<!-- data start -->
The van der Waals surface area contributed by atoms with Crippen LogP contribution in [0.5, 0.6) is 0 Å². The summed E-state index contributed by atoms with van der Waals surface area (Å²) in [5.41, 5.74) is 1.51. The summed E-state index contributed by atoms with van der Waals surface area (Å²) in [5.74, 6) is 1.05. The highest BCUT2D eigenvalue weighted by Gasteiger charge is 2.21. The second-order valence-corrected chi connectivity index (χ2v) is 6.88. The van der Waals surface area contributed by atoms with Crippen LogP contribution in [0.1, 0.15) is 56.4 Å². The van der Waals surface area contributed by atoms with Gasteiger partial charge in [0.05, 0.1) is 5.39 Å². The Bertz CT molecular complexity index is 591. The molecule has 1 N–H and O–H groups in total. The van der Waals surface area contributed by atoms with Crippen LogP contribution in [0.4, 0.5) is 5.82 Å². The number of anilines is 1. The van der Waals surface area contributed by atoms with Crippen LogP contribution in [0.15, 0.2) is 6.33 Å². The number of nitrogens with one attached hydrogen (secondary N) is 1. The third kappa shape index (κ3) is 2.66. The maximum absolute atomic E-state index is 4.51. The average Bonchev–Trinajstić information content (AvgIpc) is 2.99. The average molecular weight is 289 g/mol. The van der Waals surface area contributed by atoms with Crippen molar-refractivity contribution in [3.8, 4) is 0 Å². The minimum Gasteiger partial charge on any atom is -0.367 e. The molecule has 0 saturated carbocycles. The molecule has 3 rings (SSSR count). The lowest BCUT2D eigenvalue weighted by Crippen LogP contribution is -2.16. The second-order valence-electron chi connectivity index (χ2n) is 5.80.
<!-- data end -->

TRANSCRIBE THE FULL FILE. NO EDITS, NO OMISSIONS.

The van der Waals surface area contributed by atoms with Crippen LogP contribution in [0.5, 0.6) is 0 Å². The summed E-state index contributed by atoms with van der Waals surface area (Å²) in [5.41, 5.74) is 1.51. The summed E-state index contributed by atoms with van der Waals surface area (Å²) in [5.74, 6) is 1.05. The highest BCUT2D eigenvalue weighted by Gasteiger charge is 2.21. The second-order valence-corrected chi connectivity index (χ2v) is 6.88. The van der Waals surface area contributed by atoms with Crippen LogP contribution in [0.1, 0.15) is 56.4 Å². The van der Waals surface area contributed by atoms with Gasteiger partial charge in [0.05, 0.1) is 5.39 Å². The Bertz CT molecular complexity index is 591. The molecule has 1 N–H and O–H groups in total. The van der Waals surface area contributed by atoms with Crippen LogP contribution in [0.4, 0.5) is 5.82 Å². The number of anilines is 1. The van der Waals surface area contributed by atoms with Crippen LogP contribution in [0.15, 0.2) is 6.33 Å². The number of nitrogens with one attached hydrogen (secondary N) is 1. The third kappa shape index (κ3) is 2.66. The maximum absolute atomic E-state index is 4.51. The average Bonchev–Trinajstić information content (AvgIpc) is 2.99. The average molecular weight is 289 g/mol. The van der Waals surface area contributed by atoms with Crippen molar-refractivity contribution in [3.8, 4) is 0 Å². The minimum Gasteiger partial charge on any atom is -0.367 e. The molecule has 0 saturated carbocycles. The molecule has 3 rings (SSSR count). The lowest BCUT2D eigenvalue weighted by Crippen LogP contribution is -2.16. The second-order valence-electron chi connectivity index (χ2n) is 5.80.